Having a design already in place means design time is reduced. That means the client saves on fees related to design development, projects start on site more rapidly and construction is faster.– Tom Ridley-Thompson, Scape
Tom Ridley-Thompson, architect within the design team at Scape, explains why BIM is not yet being mandated on Scape frameworks but how BIM is transforming Sunesis, its standardised building joint venture with Willmott Dixon.
What is Scape’s BIM strategy?
Scape runs a national framework for major public projects valued at £2m and above, and a minor works framework for anything up to £2m, each of which are relet every three or four years.
We have drawn up a plan for our current major works framework, with our main supplier Willmott Dixon, which will guarantee that by next year 100% of projects will be either BIM Level 1 or 2, and by 2017 90% of all projects will be at least BIM Level 2. By the time the next major works framework is tendered, we will be in a position to make it mandatory.
We have also been encouraging all clients to use BIM, but up to this point we haven’t been able to mandate its use by tendering consultants and contractors. At the moment it would be too onerous for them and for clients, some of which are still reluctant to use it.
The minor works framework is more of a challenge because many projects are under £0.5m, so to mandate BIM would be impractical.
Do you require consultants or contractors to have any BIM knowledge to qualify for frameworks?
For the major projects framework we ask questions about their BIM expertise, such as whether they can work to BIM Level 2, PAS1192:2 and within a common data environment, and produce a BIM Execution Plan.
What do you see as the major challenges with BIM right now?
There’s a lot of uncertainty around how the mandate next year will be implemented in reality. How mandatory will it actually turn out to be? What interpretations of BIM Level 2 will be accepted and what will the cut off be in terms of the value of the project? The technology and software itself is less of a concern.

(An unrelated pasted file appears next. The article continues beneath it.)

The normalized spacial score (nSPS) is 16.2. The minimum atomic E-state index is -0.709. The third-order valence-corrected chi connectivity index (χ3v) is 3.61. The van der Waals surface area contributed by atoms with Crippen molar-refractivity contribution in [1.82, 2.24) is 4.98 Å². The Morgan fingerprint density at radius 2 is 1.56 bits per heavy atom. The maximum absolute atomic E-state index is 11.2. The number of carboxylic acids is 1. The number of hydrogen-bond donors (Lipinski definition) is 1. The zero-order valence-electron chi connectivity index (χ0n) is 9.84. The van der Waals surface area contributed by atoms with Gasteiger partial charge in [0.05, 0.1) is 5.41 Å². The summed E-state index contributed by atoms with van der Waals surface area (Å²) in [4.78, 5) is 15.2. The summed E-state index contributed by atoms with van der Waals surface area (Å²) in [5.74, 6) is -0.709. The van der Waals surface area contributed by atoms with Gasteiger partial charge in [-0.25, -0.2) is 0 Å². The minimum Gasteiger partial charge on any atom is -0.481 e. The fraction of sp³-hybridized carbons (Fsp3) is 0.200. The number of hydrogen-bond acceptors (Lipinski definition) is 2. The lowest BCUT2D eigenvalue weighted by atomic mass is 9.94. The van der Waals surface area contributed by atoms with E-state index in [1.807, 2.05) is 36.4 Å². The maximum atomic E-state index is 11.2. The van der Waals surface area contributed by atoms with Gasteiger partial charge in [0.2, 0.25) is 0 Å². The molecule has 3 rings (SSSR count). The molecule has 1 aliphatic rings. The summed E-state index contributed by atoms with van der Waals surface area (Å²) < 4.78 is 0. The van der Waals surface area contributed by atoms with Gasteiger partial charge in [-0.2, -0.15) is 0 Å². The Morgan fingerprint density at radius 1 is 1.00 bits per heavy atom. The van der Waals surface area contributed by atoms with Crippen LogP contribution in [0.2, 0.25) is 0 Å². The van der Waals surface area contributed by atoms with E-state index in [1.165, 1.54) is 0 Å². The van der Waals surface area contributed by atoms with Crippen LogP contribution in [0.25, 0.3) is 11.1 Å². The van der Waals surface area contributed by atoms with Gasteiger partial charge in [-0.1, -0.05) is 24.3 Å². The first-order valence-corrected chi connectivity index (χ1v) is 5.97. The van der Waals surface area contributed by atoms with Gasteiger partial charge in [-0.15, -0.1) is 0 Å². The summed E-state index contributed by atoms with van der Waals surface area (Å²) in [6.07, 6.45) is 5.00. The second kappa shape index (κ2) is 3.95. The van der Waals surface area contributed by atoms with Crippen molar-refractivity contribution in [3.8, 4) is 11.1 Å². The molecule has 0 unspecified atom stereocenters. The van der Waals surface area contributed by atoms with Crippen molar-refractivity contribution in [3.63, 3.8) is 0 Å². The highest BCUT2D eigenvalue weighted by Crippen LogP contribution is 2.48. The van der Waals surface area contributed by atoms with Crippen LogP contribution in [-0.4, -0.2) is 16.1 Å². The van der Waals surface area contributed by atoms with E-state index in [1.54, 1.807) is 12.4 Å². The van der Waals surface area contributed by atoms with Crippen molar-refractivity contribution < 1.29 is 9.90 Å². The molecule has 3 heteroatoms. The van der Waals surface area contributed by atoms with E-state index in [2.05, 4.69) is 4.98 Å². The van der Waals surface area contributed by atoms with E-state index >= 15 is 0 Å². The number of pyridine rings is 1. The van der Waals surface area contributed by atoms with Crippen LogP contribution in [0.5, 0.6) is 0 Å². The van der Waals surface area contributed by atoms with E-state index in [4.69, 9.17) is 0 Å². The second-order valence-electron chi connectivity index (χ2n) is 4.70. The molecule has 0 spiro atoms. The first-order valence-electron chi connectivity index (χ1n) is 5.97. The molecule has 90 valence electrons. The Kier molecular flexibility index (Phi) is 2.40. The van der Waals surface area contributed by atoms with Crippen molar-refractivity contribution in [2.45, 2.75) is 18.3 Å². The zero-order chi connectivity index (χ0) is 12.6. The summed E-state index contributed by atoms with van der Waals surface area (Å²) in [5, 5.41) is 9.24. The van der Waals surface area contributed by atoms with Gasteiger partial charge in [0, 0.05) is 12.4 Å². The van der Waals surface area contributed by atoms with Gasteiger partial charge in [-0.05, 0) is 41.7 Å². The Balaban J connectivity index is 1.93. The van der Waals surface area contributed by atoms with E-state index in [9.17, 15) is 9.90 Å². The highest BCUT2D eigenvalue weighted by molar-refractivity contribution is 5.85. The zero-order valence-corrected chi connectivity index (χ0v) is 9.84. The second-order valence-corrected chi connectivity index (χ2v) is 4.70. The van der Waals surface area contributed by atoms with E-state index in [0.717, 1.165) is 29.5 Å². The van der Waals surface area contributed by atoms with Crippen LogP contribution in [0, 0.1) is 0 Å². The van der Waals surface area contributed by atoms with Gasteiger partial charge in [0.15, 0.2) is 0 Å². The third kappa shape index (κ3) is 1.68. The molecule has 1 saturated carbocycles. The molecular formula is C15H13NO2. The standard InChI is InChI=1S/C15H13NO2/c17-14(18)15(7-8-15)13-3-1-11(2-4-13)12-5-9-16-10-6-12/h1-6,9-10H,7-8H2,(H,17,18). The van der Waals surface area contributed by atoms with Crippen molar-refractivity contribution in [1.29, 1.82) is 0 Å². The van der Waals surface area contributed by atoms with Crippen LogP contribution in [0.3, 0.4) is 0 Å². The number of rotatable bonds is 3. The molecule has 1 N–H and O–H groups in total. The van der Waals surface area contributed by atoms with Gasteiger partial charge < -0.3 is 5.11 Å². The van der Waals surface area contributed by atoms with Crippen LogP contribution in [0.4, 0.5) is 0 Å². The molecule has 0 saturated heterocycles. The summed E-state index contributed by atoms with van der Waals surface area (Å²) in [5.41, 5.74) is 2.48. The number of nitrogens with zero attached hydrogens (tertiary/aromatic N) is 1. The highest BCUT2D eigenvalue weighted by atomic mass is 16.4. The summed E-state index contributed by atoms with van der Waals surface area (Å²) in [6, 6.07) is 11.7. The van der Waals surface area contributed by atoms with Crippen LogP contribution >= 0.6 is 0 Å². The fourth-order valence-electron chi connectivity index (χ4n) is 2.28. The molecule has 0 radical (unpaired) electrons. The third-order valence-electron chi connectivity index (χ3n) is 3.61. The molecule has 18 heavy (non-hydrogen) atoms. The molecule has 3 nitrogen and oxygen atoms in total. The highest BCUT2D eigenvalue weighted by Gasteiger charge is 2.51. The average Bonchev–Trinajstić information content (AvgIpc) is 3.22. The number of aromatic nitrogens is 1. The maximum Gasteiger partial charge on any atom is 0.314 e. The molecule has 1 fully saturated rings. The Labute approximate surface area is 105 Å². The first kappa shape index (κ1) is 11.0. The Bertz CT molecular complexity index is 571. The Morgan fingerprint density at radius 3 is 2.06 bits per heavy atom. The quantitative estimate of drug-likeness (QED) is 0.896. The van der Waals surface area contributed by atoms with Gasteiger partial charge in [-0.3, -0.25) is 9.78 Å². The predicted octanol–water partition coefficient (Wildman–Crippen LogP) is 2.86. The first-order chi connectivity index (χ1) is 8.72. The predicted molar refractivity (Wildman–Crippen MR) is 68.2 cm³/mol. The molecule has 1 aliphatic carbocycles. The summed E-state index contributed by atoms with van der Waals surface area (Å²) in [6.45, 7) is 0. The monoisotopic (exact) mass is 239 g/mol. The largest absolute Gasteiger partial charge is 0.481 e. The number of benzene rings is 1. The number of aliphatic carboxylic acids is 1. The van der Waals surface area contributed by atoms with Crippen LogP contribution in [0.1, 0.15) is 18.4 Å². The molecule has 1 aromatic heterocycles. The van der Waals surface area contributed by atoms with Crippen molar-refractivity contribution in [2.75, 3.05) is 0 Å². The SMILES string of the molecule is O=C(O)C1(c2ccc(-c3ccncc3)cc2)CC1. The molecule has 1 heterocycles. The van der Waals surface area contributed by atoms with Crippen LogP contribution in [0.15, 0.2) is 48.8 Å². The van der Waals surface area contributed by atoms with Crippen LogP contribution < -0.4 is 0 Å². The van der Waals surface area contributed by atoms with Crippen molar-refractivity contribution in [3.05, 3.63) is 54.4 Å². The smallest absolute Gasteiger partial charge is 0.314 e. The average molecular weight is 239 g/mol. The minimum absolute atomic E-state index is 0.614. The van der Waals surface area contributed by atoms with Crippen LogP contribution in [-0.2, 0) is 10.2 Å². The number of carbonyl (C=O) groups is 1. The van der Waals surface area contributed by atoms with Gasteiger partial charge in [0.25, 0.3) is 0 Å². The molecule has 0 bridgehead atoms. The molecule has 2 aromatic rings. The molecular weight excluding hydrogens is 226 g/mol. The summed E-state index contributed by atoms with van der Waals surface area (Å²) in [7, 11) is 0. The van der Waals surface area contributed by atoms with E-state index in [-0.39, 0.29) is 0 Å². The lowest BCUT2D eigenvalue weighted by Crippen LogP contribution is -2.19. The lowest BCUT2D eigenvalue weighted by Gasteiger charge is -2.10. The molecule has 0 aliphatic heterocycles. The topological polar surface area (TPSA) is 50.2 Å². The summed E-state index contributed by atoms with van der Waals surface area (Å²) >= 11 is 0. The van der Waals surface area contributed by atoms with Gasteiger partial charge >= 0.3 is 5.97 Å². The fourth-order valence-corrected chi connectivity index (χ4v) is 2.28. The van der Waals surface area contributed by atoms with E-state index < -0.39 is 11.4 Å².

Scape is closely involved in the East Midlands Property Alliance regional framework and as part of that we have been working with the National Association of Construction Frameworks to develop methods of gearing up for next year, especially in terms of how to encourage more clients to use BIM.
Do clients understand what BIM can do for them?
Clients on major projects are more familiar with BIM although we are often still having to lead them to understand the benefits. Clients on smaller project are aware of it and the general benefits, but because there is so much technical speak and acronyms, many are reluctant to take the next step and champion it on projects. For them, BIM is not really on their radar as a significant issue and they just want to get on with the job at hand.
That’s a great shame because BIM can still benefit smaller projects, however a lot of the guidance, things like Employer Information Requirements, which set the whole BIM process in motion, are not really suitable for smaller works.
We are currently looking at developing a simplified BIM-lite version of an EIR for smaller-scale projects that would enable those clients to see the benefits.
Scape was set up to speed up the procurement of public projects, does BIM tie in with that?
It goes hand-in-hand with it in terms of continuing those efficiencies and streamlining the process through subsequent stages of design, construction and operation.
Scape is also known for the “off-the-shelf” standardised schools brand Sunesis. We have several standardised designs for entire primary and secondary schools and new designs for two-, four- or eight-classroom extensions buildings, called Connect. All of these have been developed as fully worked-out and coordinated BIM models including architectural information, structural design, and M&E.
We always use the feedback to improve the models, so Sunesis is much more like a product than a traditional bespoke architectural design. All the models have standardised BIM objects for all the kit of parts components. That information is passed to the main contractor and cost consultant team to carry out costings and programming direct from the model. It’s not quite as sophisticated as car manufacturer yet, but we’re getting there.
Is the ability to easily adapt pre-designed BIM models saving time and money on schemes?
Our framework QS consultant, Pick Everard, has run comparisons with projects of a similar size we carried out traditionally and the BIM projects have regularly come in under the benchmark in terms of cost.
Having a design already in place means design time is reduced, although schemes must be adapted to suit each individual site. That means the client saves on fees related to design development, projects start on site more rapidly and construction is faster.
So most manufacturers are able to supply BIM objects with all the necessary data?
A lot more data suppliers are providing data you can feed straight in. However, this can become an issue in the early stages of projects, as when you import their components you are effectively committing to them as a supplier when you should be allowing others to compete for the project.
In theory you should be developing a very generic model in the early stages and making it very product-specific once it has gone through the tender process.